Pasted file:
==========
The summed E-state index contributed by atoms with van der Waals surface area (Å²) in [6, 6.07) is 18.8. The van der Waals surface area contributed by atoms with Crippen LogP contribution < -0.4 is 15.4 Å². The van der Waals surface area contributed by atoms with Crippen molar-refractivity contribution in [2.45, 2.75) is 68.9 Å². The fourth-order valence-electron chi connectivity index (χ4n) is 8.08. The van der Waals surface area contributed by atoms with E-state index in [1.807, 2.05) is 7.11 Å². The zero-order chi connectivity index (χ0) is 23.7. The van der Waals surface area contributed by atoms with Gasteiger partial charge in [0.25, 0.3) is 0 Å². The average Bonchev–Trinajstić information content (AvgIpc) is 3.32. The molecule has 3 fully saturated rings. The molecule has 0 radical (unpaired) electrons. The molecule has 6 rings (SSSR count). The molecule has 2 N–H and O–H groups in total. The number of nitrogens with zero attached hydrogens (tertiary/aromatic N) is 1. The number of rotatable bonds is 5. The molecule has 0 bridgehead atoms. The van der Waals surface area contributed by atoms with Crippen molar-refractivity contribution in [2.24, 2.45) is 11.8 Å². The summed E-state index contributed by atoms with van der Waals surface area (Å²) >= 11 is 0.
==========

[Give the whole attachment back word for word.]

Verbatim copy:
The summed E-state index contributed by atoms with van der Waals surface area (Å²) in [6, 6.07) is 18.8. The van der Waals surface area contributed by atoms with Crippen LogP contribution < -0.4 is 15.4 Å². The van der Waals surface area contributed by atoms with Crippen molar-refractivity contribution in [2.45, 2.75) is 68.9 Å². The fourth-order valence-electron chi connectivity index (χ4n) is 8.08. The van der Waals surface area contributed by atoms with E-state index in [1.807, 2.05) is 7.11 Å². The zero-order chi connectivity index (χ0) is 23.7. The van der Waals surface area contributed by atoms with Gasteiger partial charge in [0.25, 0.3) is 0 Å². The average Bonchev–Trinajstić information content (AvgIpc) is 3.32. The molecule has 3 fully saturated rings. The molecule has 0 radical (unpaired) electrons. The molecule has 6 rings (SSSR count). The molecule has 2 N–H and O–H groups in total. The number of nitrogens with zero attached hydrogens (tertiary/aromatic N) is 1. The number of rotatable bonds is 5. The molecule has 0 bridgehead atoms. The van der Waals surface area contributed by atoms with Crippen molar-refractivity contribution in [2.24, 2.45) is 11.8 Å². The summed E-state index contributed by atoms with van der Waals surface area (Å²) >= 11 is 0.